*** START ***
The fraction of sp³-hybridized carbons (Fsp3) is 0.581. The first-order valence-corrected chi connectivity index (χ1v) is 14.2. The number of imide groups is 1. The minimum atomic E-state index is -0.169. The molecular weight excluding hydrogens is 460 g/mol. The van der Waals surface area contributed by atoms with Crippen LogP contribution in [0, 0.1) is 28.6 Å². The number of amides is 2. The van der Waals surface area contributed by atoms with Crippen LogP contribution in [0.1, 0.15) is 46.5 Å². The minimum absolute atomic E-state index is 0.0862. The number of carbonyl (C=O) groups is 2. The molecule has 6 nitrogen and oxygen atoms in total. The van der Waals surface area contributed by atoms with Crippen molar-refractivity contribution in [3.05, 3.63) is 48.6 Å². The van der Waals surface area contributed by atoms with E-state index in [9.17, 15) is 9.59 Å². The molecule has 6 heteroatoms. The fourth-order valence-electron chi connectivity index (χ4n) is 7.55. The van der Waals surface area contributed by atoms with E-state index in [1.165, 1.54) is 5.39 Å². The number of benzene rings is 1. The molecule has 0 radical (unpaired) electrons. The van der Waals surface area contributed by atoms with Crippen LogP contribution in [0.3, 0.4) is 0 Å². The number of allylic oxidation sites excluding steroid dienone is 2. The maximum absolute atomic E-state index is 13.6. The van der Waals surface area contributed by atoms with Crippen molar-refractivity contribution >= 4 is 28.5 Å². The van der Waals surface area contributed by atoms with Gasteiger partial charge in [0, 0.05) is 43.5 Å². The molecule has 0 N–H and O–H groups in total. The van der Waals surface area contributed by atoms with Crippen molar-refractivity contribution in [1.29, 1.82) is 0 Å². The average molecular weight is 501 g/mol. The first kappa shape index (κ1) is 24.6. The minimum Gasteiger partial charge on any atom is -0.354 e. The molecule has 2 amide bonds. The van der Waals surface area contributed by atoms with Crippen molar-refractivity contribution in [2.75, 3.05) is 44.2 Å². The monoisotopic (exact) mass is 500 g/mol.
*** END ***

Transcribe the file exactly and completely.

The fraction of sp³-hybridized carbons (Fsp3) is 0.581. The first-order valence-corrected chi connectivity index (χ1v) is 14.2. The number of imide groups is 1. The minimum atomic E-state index is -0.169. The molecular weight excluding hydrogens is 460 g/mol. The van der Waals surface area contributed by atoms with Crippen LogP contribution in [0, 0.1) is 28.6 Å². The number of amides is 2. The van der Waals surface area contributed by atoms with Crippen LogP contribution in [0.1, 0.15) is 46.5 Å². The minimum absolute atomic E-state index is 0.0862. The number of carbonyl (C=O) groups is 2. The molecule has 6 nitrogen and oxygen atoms in total. The van der Waals surface area contributed by atoms with Crippen molar-refractivity contribution in [3.05, 3.63) is 48.6 Å². The van der Waals surface area contributed by atoms with E-state index in [9.17, 15) is 9.59 Å². The molecule has 6 heteroatoms. The fourth-order valence-electron chi connectivity index (χ4n) is 7.55. The van der Waals surface area contributed by atoms with E-state index in [1.165, 1.54) is 5.39 Å². The number of benzene rings is 1. The molecule has 0 radical (unpaired) electrons. The van der Waals surface area contributed by atoms with Crippen LogP contribution in [0.3, 0.4) is 0 Å². The number of allylic oxidation sites excluding steroid dienone is 2. The maximum absolute atomic E-state index is 13.6. The van der Waals surface area contributed by atoms with Crippen molar-refractivity contribution >= 4 is 28.5 Å². The van der Waals surface area contributed by atoms with Gasteiger partial charge in [0, 0.05) is 43.5 Å². The molecule has 0 N–H and O–H groups in total. The van der Waals surface area contributed by atoms with Crippen molar-refractivity contribution in [1.29, 1.82) is 0 Å². The average molecular weight is 501 g/mol. The first kappa shape index (κ1) is 24.6. The minimum Gasteiger partial charge on any atom is -0.354 e. The molecule has 2 amide bonds. The van der Waals surface area contributed by atoms with Crippen molar-refractivity contribution in [2.75, 3.05) is 44.2 Å². The monoisotopic (exact) mass is 500 g/mol.